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Report Shows Just How Much Alabama as a State is Lagging in NIL

Annual report by Opendorse projects $1.15 billion to be spent next year, with the South lagging behind most other parts of the country.

Alabama No. 1? 

Not even close. At least not as a state when it comes to Name, Image and Likeness.

Opendorse, which helps college student-athletes market themselves and tracks Name, Image and Likeness, released a report Friday on the one-year anniversary of NIL legislation going into effect in many states, and projected that $1.15 billion will be spent over the next year. 

The report indicated that on the top campuses 76 percent of student-athletes had received an NIL deal of some sort, with 74 percent having landed at least one deal from a brand, 15 percent from a donor, and four percent from a fan. 

The most prevalent deals were licensing rights (36.73 percent), followed by posting content on social media (34.19 percent), and in exchange for autographs.

Roughly half of the compensation (49.9 percent) is slated for football players, but otherwise female athletes are topping the men (52.8 percent to 47.2 percent). 

However, the Opendorse report  also showed just how far behind Alabama was as a state in NIL compared to the rest of the nation.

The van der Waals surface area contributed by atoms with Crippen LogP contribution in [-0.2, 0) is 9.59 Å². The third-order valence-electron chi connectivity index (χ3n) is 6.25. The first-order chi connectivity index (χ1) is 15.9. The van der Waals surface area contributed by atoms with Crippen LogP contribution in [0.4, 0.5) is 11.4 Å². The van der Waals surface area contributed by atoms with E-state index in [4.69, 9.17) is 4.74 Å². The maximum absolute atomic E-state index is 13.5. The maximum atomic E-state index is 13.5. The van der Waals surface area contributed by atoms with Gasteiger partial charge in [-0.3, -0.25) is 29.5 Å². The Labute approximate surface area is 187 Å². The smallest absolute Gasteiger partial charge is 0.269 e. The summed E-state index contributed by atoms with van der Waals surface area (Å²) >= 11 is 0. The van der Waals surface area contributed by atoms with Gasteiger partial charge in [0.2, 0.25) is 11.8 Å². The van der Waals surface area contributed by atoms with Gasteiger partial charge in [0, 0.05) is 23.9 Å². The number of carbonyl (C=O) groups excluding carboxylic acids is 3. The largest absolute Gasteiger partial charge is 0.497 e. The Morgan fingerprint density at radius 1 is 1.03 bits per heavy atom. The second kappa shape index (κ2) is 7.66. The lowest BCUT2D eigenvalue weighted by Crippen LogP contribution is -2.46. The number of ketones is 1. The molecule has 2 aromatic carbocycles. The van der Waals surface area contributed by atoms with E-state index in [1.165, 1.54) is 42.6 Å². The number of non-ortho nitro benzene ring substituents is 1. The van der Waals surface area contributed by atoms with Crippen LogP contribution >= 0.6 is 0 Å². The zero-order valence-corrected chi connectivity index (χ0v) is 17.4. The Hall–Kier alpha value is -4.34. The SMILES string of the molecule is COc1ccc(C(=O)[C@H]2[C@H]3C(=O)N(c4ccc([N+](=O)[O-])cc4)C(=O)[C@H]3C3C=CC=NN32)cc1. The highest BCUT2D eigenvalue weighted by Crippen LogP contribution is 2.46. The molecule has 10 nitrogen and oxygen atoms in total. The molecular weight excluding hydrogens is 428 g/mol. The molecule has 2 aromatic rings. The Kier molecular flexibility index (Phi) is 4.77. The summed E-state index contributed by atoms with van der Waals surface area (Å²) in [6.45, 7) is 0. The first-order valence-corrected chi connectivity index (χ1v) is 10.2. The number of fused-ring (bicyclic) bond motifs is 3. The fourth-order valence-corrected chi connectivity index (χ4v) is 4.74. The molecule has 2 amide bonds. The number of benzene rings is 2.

By conference, the Big Ten tops the list, with the SEC fifth in compensation, and fourth in total activities. 

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As a region, the east south central, which includes Alabama, Kentucky, Mississippi Tennessee and West Virginia, is expected to top just two others next year (Mountain and West North Central). 

By state, Florida and Texas, not surprisingly, should lead the way, ahead of California, Ohio and North Carolina. 

Alabama, though, is No. 12. 

Alabama coach Nick Saban turned heads last month during a promotion for the upcoming World Games, when he called out three schools, including Texas A&M, for their recruiting practices. His statement that the Aggies “bought every player on their team,” through NIL deals resulted in immediate backlash from the school, including asking the SEC to penalize and suspend him. 

Saban subsequently apologized for singling out specific schools (although an Aggies staffer was recently caught on video apparently doing exactly that). 

However, that during that same interview session, Saban also made it clear that Alabama supporters needed to step things up in regards to NIL.

“I told our players when this whole thing started to get agents, get representation, so you create opportunities for yourself,” Saban said at the time. “Our players last year created $3 million worth of opportunities for themselves in doing it the right way. I have no problem with that and nobody had a problem on our team with that because the guys that got the money earned it. There were only 25 guys on our team that had opportunity to earn money.”

In February, Alabama became the first state to repeal its NIL law, initially designed to heavily prosecute anyone who violated NCAA rules will illegal compensation. It put the schools at a disadvantage in recruiting.